China: When the license plate is as expensive as a luxury car

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When the license plate is as expensive as a luxury car

China: When the license plate is as expensive as a luxury car-luxury

In order to curb the growth of cars in major Chinese cities, new registrations are rationed, license plates auctioned and raffled off. The rich, superstitious Chinese zeven count seven-digit amounts for a license plate with the correct numbers

Source: picture alliance / dpa / zhang wei htf Ken

Anyone who can afford it in China pays a fortune for a license plate with the correct sequence of numbers. Because that should bring luck and prosperity – and the state also benefits from it.

E.s are the most expensive pieces of sheet metal in the Middle Kingdom. In the Shenzhen Special Economic Zone, a very wealthy Chinese bought a pair of license plates beginning with “Yue”, which stands for Guangdong Province, and the letter “B” for Shenzhen.

But above all, the successful bidder was attracted by the following sequence of numbers: 8888. The auction, to which twelve auction houses in Shenzhen connected online, started at 30,000 yuan (about 3640 euros). After a heated bidding war, the hammer fell at 1.72 million yuan, the equivalent of around 208,000 euros.

The license plate fan could undoubtedly have bought a luxury sedan of the premium class for this. But he was attracted by the lucky numbers, so shortly before the Spring Festival, which began on January 31st with the Chinese New Year of the Horse. Instead of just relying on horsepower under the bonnet, panoramic roof and leather interior, status-conscious and superstitious Chinese get the right license plate for them.

They are particularly fond of the eight. It is pronounced "fa" in Cantonese, as in "facai" – which means "get rich". So anyone who drives up to their business partners with the combination of four eights makes a particularly big impression.

"Lucky Numbers Auction"

The 1.72 million yuan replaced the previous record price that was paid for a car sign. A shoe manufacturer from the east Chinese coastal city of Wenzhou, the Mecca of private industry, had paid around 1.66 million yuan in July 2006 for a license plate with five eights, "Zhejiang C88888".

The entrepreneur mounted the sign on his new BMW 760. China‘s website “The Big World of Cars” scoffed: The twelve-cylinder would have cost him only marginally more than the signs with a new price of 1.96 million yuan.

The fate of the license plate owner is followed like the life of lottery millionaires in Europe. Eighth did not bring the BMW driver any luck. At the end of 2010, the newly rich entrepreneur had to part with his car and the signs again because of debts.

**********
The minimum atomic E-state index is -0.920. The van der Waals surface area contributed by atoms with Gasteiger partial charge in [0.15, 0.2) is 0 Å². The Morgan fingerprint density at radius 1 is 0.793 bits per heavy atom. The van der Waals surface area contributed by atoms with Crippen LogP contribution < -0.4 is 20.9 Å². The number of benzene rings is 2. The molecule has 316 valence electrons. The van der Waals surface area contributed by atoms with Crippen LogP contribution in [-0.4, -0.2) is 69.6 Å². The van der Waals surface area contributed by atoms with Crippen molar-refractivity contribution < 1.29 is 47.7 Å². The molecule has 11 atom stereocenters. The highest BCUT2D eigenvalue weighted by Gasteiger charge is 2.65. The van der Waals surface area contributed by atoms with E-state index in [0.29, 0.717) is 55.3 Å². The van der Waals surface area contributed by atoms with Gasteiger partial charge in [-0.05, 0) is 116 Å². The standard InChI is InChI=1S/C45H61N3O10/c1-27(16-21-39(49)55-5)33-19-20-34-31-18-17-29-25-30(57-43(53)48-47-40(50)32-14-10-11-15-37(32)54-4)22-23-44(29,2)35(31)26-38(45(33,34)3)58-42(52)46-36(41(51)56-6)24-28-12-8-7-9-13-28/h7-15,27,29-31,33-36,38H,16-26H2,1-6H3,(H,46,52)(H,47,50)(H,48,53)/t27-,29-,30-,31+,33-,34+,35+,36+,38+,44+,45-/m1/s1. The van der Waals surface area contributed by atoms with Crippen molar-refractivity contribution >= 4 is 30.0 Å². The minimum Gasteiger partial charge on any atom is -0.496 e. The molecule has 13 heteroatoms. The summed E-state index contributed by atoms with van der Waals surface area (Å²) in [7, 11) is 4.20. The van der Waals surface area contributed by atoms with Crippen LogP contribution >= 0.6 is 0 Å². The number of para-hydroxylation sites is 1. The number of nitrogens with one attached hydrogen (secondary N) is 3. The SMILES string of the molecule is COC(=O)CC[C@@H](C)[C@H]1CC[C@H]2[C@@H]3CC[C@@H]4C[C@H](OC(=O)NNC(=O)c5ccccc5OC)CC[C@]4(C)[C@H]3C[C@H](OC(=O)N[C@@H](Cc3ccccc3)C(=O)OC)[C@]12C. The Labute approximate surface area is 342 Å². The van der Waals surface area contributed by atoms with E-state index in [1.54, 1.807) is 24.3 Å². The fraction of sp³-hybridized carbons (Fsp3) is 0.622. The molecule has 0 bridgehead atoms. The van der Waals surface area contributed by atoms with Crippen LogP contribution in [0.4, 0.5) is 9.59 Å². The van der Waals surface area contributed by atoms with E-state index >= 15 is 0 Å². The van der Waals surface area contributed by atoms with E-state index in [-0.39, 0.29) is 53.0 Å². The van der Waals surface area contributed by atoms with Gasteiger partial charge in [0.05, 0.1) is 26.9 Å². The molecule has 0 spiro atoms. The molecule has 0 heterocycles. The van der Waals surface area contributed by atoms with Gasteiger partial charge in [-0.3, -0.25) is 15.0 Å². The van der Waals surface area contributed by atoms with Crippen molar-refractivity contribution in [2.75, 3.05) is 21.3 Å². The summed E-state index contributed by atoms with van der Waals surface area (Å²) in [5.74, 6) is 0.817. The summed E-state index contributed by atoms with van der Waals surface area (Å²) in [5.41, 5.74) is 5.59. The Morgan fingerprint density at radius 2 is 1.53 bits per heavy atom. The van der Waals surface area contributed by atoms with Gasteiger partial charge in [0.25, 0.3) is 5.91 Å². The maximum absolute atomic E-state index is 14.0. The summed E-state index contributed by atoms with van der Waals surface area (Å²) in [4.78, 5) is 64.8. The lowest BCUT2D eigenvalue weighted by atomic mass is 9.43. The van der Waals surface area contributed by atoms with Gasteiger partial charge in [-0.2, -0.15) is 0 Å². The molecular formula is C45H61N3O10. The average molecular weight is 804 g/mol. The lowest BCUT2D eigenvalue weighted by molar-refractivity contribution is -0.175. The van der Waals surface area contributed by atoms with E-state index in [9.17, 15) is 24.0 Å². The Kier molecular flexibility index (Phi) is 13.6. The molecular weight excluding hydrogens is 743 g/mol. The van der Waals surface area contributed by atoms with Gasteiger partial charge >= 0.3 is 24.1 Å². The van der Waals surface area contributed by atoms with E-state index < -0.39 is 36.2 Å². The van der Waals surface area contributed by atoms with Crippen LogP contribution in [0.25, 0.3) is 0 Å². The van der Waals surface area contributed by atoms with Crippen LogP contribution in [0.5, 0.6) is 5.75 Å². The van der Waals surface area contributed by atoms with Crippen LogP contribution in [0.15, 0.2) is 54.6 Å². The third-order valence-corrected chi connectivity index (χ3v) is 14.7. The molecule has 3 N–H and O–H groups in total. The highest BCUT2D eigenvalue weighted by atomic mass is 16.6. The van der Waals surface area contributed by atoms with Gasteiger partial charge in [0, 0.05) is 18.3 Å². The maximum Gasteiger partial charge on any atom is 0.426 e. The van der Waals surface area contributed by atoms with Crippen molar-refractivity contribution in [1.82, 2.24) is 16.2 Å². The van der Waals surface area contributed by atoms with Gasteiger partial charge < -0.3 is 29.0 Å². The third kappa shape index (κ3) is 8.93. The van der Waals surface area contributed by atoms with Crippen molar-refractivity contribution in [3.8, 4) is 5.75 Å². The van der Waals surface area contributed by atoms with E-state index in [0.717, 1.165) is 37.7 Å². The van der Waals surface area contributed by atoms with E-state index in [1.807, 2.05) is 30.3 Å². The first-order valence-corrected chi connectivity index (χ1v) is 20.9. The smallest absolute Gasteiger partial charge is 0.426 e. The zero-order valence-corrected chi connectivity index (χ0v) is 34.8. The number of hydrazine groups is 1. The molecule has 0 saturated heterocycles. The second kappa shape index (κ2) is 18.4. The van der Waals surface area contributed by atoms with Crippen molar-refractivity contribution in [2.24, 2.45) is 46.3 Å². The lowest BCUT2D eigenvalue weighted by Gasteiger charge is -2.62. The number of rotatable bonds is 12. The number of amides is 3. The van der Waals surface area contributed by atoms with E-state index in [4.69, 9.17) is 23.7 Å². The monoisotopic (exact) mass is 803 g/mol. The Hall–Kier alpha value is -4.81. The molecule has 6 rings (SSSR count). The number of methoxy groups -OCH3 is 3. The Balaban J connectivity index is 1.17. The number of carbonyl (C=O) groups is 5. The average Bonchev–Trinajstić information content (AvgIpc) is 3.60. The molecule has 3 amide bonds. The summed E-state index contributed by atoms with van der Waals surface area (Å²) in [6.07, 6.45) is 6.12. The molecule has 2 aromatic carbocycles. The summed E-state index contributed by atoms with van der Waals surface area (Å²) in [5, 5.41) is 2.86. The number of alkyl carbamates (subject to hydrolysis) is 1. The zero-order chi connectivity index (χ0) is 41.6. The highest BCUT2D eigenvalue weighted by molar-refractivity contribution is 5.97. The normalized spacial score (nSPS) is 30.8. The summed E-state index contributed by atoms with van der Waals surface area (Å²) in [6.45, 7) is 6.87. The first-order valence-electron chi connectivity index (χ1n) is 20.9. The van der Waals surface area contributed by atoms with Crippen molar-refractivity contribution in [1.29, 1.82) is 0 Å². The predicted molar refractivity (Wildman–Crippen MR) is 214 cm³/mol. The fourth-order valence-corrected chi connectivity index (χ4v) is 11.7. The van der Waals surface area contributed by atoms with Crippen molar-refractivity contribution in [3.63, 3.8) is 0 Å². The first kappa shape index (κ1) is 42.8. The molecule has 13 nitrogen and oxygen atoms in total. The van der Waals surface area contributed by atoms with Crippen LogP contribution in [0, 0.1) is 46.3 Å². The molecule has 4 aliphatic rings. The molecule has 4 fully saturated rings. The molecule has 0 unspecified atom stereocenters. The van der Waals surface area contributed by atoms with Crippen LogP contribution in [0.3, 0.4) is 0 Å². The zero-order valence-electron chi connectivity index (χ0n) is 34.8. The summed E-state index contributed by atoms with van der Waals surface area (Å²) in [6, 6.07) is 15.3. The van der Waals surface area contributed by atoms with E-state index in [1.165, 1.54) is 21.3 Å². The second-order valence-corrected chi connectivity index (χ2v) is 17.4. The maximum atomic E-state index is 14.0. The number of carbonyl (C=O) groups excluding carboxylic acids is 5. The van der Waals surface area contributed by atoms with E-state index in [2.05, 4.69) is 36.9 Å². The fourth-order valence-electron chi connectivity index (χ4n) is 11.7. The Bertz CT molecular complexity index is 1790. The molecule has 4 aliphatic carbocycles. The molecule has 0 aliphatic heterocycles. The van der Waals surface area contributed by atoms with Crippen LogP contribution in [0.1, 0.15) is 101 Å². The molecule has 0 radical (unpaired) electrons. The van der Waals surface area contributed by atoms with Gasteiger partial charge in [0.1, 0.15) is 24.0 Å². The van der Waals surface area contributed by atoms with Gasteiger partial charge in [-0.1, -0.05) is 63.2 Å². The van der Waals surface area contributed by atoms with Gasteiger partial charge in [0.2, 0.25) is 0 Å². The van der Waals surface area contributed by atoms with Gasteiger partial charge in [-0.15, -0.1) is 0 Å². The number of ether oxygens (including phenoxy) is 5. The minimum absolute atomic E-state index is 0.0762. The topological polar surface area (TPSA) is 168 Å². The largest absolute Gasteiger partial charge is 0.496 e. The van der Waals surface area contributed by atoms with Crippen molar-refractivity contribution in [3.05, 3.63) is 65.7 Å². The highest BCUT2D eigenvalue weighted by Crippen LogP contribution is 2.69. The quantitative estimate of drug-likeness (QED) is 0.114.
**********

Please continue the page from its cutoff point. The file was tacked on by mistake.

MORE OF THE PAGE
The bad luck does not seem to be a deterrent. The Shenzhen City Traffic Bureau auctioned a total of 500 license plates in the past few days. Local media speak of the "Jixiang Haopai", the "lucky number auction". The local newspaper "Jingbao" heated up the mood: A luxury car only becomes a true status symbol with a lucky number plate.

Only for private entrepreneurs and the nouveau riche

On the other hand, there was opposition on the Internet. “You can buy a 100-square-meter apartment outside of Shenzhen for a million yuan. But in Shenzhen you just get half a license plate for it, ”complained one user.

Others wondered what right the city had to sell license plates that belonged to the public. At least on this point, the authorities were able to reassure the critics: The money raised is to be invested in the transport infrastructure.

The lucky numbers were determined by the traffic authorities, wrote the "Beijing News". In one weekend alone, 200 signs were sold at the auction for around 33 million yuan (four million euros). In the course of the anti-corruption campaigns, only private entrepreneurs and the nouveau riche are allowed to participate in the auction, but not officials or state-owned companies.

In addition to the number eight, the number six (“liu”) also auctioned off well. It stands for the term "Liuliu Dashun" (everything goes smoothly). The minimum bid for signs with two eights or two sixes in a row started with a starting price of 5000 yuan (around 600 euros).

Three identical digits started at 10,000 yuan and four at 30,000 yuan. The number four ("si") was not included. She would certainly have gone away at a bargain price. "Si" sounds similar to the sign of death, a bad omen, especially for drivers.

Auction to curb the growth of the car population

Vehicle signs without a car have been worth more than a small car in Shanghai for the last 20 years. Since 1994, every city citizen who wants to drive a car in the super metropolis with 2.8 million vehicles registered today has to bid for the vehicle number.

The traffic authority limits the growth of its car fleet with around 9,000 new registrations each month. This January it released 8,100 car registrations. 41,000 buyers applied, who only won the bid at the average auction price of 73,501 yuan (8,800 euros).

80 percent of those willing to buy went away empty-handed. As early as May 2012, Shanghai civil authorities issued a special decree that license plates represent a fortune.

Owners of them would not be eligible for social assistance, which the city pays beneficiaries up to a maximum of 505 yuan a month. "Shanghai Daily" reported at the time that citizens in need could be expected to sell secondhand vehicle signs in their possession.

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